This morning I visited one of the schools in which Youth Opportunities works. It is an inner-city high school and I went to meet one of the guidance counselors to explain the project we will be doing with with the Gleaner newspaper. The guidance counselor will be providing answers to ethical dilemmas we will be running every week in the youth section. We talked for awhile- she has been there for 14 years and likes the job as it is rewarding, but allowed that it is challenging. The main problems, she said, stem from a lack of parenting. The parents of these children believe it is sufficient to provide a bit of food and some clothes, but for them, the job stops there. As a result, these youth come to school and grow up with a lack of values and little experience with being loved. Other challenges facing the guidance counselor are gambling, drug and alcohol abuse and pregnancy. One child simply stopped showing up to school and when the guidance counselor talked the parents, she discovered it was because the youth had no shoes and there was no money in the family for new ones.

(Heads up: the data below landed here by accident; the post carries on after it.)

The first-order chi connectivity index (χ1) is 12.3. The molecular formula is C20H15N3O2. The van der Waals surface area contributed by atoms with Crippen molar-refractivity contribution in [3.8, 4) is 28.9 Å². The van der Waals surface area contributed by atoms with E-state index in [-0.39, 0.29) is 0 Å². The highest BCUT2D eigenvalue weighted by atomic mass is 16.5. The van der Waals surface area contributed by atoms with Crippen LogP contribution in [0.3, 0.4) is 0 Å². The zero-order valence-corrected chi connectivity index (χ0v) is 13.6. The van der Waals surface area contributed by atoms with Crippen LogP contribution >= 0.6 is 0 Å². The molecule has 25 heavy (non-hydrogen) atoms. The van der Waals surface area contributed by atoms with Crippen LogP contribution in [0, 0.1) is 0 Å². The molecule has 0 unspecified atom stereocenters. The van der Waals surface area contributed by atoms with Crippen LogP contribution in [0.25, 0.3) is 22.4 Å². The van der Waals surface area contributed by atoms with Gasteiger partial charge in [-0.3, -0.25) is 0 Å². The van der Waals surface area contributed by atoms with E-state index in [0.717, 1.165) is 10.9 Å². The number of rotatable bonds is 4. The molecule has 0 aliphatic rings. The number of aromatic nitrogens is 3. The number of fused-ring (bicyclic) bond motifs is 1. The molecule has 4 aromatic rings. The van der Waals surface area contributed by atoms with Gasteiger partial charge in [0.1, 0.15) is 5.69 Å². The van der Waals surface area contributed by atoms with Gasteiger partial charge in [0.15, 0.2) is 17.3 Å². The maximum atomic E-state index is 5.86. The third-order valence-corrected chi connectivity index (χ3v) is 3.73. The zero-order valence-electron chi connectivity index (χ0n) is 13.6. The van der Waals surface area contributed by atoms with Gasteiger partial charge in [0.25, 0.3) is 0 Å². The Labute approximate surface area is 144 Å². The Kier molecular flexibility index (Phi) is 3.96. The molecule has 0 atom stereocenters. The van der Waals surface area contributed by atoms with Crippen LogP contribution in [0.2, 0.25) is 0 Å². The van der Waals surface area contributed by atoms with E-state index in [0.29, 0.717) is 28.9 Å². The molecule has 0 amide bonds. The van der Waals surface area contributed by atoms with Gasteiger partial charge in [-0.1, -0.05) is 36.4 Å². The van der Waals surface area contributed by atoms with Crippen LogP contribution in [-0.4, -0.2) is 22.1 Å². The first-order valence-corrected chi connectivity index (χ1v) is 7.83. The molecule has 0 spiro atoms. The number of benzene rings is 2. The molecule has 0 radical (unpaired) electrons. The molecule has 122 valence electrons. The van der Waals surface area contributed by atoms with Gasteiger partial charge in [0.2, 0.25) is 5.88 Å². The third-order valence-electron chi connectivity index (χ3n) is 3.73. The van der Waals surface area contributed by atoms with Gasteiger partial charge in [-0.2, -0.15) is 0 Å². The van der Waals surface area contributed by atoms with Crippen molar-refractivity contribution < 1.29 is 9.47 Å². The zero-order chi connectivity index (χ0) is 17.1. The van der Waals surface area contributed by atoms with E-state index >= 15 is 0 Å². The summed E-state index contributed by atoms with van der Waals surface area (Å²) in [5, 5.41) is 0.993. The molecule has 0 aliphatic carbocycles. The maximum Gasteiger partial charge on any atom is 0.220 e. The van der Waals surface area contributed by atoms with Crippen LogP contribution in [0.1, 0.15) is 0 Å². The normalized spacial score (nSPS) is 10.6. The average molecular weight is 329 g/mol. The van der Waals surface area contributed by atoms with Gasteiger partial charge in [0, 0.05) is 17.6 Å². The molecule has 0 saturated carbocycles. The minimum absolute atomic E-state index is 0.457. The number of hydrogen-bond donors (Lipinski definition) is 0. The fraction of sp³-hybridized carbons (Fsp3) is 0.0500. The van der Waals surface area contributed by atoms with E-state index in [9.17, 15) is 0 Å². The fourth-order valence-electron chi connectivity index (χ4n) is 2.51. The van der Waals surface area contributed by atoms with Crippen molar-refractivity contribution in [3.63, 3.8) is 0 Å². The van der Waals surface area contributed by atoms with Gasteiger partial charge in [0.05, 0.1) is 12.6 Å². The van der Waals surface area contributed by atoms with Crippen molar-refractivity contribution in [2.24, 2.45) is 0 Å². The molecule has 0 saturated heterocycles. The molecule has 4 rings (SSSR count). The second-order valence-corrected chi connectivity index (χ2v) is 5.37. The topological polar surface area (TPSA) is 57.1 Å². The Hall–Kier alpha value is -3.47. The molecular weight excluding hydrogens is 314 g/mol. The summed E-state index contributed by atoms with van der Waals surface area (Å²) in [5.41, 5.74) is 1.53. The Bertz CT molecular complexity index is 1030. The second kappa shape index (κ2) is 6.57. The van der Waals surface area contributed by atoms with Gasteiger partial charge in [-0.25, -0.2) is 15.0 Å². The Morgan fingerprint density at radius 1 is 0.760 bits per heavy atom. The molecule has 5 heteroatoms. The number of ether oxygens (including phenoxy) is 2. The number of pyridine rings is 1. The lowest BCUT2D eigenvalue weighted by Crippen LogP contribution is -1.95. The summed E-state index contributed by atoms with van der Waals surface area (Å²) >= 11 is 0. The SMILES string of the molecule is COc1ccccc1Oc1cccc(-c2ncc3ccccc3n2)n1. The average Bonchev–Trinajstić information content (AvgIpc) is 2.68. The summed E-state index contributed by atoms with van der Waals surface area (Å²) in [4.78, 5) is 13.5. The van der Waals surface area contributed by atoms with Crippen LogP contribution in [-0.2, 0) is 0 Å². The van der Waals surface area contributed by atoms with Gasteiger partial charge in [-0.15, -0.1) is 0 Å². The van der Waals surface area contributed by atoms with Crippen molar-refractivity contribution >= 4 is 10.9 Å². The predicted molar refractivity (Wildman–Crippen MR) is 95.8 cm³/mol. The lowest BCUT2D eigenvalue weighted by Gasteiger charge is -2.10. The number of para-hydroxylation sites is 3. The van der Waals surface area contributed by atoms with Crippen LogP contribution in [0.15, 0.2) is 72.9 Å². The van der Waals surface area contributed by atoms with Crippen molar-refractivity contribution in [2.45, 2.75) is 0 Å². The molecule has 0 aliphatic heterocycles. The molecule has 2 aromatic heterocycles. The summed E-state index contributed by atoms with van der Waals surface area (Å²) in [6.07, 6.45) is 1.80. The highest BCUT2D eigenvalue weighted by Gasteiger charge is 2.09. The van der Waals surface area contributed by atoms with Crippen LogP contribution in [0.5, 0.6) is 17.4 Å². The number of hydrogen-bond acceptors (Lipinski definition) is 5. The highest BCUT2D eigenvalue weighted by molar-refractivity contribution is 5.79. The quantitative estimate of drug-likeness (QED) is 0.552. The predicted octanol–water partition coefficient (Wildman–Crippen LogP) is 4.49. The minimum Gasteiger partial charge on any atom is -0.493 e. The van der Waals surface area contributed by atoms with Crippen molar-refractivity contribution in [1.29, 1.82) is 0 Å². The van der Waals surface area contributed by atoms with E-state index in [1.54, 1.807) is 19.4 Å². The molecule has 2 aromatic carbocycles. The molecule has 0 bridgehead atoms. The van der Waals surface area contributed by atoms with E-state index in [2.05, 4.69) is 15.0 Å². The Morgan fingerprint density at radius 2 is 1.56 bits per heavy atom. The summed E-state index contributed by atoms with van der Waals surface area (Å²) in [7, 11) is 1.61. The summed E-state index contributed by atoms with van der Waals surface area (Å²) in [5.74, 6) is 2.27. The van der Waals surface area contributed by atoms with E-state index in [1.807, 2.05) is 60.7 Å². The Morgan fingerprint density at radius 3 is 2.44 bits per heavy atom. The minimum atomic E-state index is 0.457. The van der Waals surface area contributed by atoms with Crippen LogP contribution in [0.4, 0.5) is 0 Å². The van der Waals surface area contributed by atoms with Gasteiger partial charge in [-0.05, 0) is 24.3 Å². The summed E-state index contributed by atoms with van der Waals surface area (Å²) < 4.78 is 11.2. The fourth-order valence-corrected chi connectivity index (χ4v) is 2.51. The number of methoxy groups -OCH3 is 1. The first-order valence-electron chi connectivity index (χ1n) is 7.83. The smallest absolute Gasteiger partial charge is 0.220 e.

It is not all grim news, however. Over 100 students are about to graduate next week. Many will go one to a two-year vocational skills training program, some to the University of West Indies and some to the University of Technology.
As I was waiting to talk to the guidance counselor, I met a young man in grade 7/8 who was just about to write a music exam. He let me look at the exam, which was four pages. Its title was Music Tehory (oops, think they meant Theory) and it included questions such as “What are the five lines on which the notes appear called?”, “Who is Bob Marley?” and “Who won the 2011 Digicell Rising Star contest (the Jamaican version of American Idol)?” I asked the young man if he knew all the answers and he said yes. I then wished him good luck and he said “Thank you Miss.”